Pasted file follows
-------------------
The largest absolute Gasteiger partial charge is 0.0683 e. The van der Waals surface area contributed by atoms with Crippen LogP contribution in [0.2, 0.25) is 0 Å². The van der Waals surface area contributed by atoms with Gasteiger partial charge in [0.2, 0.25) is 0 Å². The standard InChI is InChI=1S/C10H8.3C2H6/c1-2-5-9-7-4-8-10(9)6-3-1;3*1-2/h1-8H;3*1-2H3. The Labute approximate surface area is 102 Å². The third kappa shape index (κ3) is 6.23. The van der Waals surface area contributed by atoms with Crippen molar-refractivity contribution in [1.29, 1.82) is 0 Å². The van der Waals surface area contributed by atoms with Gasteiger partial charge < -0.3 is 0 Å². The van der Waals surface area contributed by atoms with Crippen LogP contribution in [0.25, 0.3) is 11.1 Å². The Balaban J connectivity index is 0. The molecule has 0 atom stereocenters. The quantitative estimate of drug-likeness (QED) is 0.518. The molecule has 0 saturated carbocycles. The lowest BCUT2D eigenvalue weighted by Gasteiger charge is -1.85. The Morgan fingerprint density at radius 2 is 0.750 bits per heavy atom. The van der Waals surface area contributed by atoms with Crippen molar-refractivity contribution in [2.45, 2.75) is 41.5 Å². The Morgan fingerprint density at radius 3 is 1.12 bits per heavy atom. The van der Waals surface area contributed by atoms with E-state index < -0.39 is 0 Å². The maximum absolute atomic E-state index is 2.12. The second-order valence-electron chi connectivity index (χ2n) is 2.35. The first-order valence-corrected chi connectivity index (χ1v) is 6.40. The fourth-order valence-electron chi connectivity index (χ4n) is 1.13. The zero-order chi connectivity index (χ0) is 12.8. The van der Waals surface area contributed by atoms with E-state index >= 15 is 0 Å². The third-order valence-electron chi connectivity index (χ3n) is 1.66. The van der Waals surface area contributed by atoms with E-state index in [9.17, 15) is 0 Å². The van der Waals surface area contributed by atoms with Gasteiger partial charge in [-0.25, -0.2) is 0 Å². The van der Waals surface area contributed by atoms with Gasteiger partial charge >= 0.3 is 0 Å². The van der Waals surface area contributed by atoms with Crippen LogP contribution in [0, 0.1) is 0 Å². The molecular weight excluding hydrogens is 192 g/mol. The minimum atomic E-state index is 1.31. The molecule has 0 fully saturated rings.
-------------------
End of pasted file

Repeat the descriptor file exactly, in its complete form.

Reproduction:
The largest absolute Gasteiger partial charge is 0.0683 e. The van der Waals surface area contributed by atoms with Crippen LogP contribution in [0.2, 0.25) is 0 Å². The van der Waals surface area contributed by atoms with Gasteiger partial charge in [0.2, 0.25) is 0 Å². The standard InChI is InChI=1S/C10H8.3C2H6/c1-2-5-9-7-4-8-10(9)6-3-1;3*1-2/h1-8H;3*1-2H3. The Labute approximate surface area is 102 Å². The third kappa shape index (κ3) is 6.23. The van der Waals surface area contributed by atoms with Crippen molar-refractivity contribution in [1.29, 1.82) is 0 Å². The van der Waals surface area contributed by atoms with Gasteiger partial charge < -0.3 is 0 Å². The van der Waals surface area contributed by atoms with Crippen LogP contribution in [0.25, 0.3) is 11.1 Å². The Balaban J connectivity index is 0. The molecule has 0 atom stereocenters. The quantitative estimate of drug-likeness (QED) is 0.518. The molecule has 0 saturated carbocycles. The lowest BCUT2D eigenvalue weighted by Gasteiger charge is -1.85. The Morgan fingerprint density at radius 2 is 0.750 bits per heavy atom. The van der Waals surface area contributed by atoms with Crippen molar-refractivity contribution in [2.45, 2.75) is 41.5 Å². The Morgan fingerprint density at radius 3 is 1.12 bits per heavy atom. The van der Waals surface area contributed by atoms with E-state index < -0.39 is 0 Å². The maximum absolute atomic E-state index is 2.12. The second-order valence-electron chi connectivity index (χ2n) is 2.35. The first-order valence-corrected chi connectivity index (χ1v) is 6.40. The fourth-order valence-electron chi connectivity index (χ4n) is 1.13. The zero-order chi connectivity index (χ0) is 12.8. The van der Waals surface area contributed by atoms with E-state index >= 15 is 0 Å². The third-order valence-electron chi connectivity index (χ3n) is 1.66. The van der Waals surface area contributed by atoms with E-state index in [9.17, 15) is 0 Å². The van der Waals surface area contributed by atoms with Gasteiger partial charge in [-0.25, -0.2) is 0 Å². The van der Waals surface area contributed by atoms with Gasteiger partial charge >= 0.3 is 0 Å². The van der Waals surface area contributed by atoms with Crippen LogP contribution in [0, 0.1) is 0 Å². The molecular weight excluding hydrogens is 192 g/mol. The minimum atomic E-state index is 1.31. The molecule has 0 fully saturated rings.